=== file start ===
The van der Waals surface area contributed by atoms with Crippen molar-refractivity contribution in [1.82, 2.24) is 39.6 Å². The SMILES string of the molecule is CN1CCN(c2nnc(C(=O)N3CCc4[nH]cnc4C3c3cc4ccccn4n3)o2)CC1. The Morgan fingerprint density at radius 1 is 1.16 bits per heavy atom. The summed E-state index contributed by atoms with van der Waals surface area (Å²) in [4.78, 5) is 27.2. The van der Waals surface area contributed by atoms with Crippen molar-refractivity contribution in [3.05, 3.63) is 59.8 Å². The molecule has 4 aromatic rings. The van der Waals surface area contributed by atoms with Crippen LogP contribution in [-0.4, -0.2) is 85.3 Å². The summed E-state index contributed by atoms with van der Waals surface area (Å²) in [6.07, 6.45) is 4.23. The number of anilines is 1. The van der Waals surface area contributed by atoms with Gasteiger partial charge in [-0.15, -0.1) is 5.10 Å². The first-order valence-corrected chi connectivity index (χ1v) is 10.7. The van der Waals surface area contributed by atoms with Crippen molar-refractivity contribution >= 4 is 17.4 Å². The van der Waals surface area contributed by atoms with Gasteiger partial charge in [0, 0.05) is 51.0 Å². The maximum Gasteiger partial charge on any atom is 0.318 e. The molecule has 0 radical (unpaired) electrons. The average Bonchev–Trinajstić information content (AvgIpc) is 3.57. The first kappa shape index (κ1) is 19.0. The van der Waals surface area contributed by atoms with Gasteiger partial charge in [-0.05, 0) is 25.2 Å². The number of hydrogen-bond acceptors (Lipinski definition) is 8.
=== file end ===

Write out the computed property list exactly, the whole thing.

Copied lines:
The van der Waals surface area contributed by atoms with Crippen molar-refractivity contribution in [1.82, 2.24) is 39.6 Å². The SMILES string of the molecule is CN1CCN(c2nnc(C(=O)N3CCc4[nH]cnc4C3c3cc4ccccn4n3)o2)CC1. The Morgan fingerprint density at radius 1 is 1.16 bits per heavy atom. The summed E-state index contributed by atoms with van der Waals surface area (Å²) in [4.78, 5) is 27.2. The van der Waals surface area contributed by atoms with Crippen molar-refractivity contribution in [3.05, 3.63) is 59.8 Å². The molecule has 4 aromatic rings. The van der Waals surface area contributed by atoms with Crippen LogP contribution in [-0.4, -0.2) is 85.3 Å². The summed E-state index contributed by atoms with van der Waals surface area (Å²) in [6.07, 6.45) is 4.23. The number of anilines is 1. The van der Waals surface area contributed by atoms with Gasteiger partial charge in [-0.15, -0.1) is 5.10 Å². The first-order valence-corrected chi connectivity index (χ1v) is 10.7. The van der Waals surface area contributed by atoms with Crippen molar-refractivity contribution >= 4 is 17.4 Å². The van der Waals surface area contributed by atoms with Gasteiger partial charge in [0, 0.05) is 51.0 Å². The maximum Gasteiger partial charge on any atom is 0.318 e. The molecule has 0 radical (unpaired) electrons. The average Bonchev–Trinajstić information content (AvgIpc) is 3.57. The first kappa shape index (κ1) is 19.0. The van der Waals surface area contributed by atoms with Gasteiger partial charge in [-0.05, 0) is 25.2 Å². The number of hydrogen-bond acceptors (Lipinski definition) is 8.